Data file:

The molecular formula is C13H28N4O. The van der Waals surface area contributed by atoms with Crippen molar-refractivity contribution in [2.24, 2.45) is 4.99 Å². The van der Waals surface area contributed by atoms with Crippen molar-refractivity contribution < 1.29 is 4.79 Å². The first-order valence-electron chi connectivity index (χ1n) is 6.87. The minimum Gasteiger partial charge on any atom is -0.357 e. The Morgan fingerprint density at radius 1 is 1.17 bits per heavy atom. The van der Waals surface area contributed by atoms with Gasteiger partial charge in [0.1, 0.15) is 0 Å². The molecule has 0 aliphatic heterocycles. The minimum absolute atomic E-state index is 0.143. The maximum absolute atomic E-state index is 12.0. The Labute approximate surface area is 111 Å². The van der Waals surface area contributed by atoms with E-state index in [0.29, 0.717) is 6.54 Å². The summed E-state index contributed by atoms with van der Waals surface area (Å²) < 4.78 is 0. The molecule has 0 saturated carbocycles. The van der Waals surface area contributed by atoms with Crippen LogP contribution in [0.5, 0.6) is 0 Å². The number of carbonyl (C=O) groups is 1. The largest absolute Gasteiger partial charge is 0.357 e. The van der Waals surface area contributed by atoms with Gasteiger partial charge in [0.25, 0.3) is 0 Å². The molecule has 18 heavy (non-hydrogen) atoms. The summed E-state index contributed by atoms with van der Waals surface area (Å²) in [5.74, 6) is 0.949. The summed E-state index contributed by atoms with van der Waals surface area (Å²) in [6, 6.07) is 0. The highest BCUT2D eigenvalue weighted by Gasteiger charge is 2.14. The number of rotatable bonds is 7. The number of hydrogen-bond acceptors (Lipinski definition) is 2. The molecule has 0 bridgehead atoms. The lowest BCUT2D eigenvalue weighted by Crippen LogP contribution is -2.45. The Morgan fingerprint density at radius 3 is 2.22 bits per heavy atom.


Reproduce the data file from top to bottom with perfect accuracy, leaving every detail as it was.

The molecular formula is C13H28N4O. The van der Waals surface area contributed by atoms with Crippen molar-refractivity contribution in [2.24, 2.45) is 4.99 Å². The van der Waals surface area contributed by atoms with Crippen molar-refractivity contribution < 1.29 is 4.79 Å². The first-order valence-electron chi connectivity index (χ1n) is 6.87. The minimum Gasteiger partial charge on any atom is -0.357 e. The Morgan fingerprint density at radius 1 is 1.17 bits per heavy atom. The van der Waals surface area contributed by atoms with Gasteiger partial charge in [0.1, 0.15) is 0 Å². The molecule has 0 aliphatic heterocycles. The minimum absolute atomic E-state index is 0.143. The maximum absolute atomic E-state index is 12.0. The Labute approximate surface area is 111 Å². The van der Waals surface area contributed by atoms with E-state index in [0.29, 0.717) is 6.54 Å². The summed E-state index contributed by atoms with van der Waals surface area (Å²) < 4.78 is 0. The molecule has 0 saturated carbocycles. The van der Waals surface area contributed by atoms with Crippen LogP contribution in [0.5, 0.6) is 0 Å². The number of carbonyl (C=O) groups is 1. The largest absolute Gasteiger partial charge is 0.357 e. The van der Waals surface area contributed by atoms with Gasteiger partial charge in [0.25, 0.3) is 0 Å². The molecule has 18 heavy (non-hydrogen) atoms. The summed E-state index contributed by atoms with van der Waals surface area (Å²) in [5.74, 6) is 0.949. The summed E-state index contributed by atoms with van der Waals surface area (Å²) in [6, 6.07) is 0. The highest BCUT2D eigenvalue weighted by Gasteiger charge is 2.14. The number of rotatable bonds is 7. The number of hydrogen-bond acceptors (Lipinski definition) is 2. The molecule has 0 bridgehead atoms. The lowest BCUT2D eigenvalue weighted by Crippen LogP contribution is -2.45. The Morgan fingerprint density at radius 3 is 2.22 bits per heavy atom.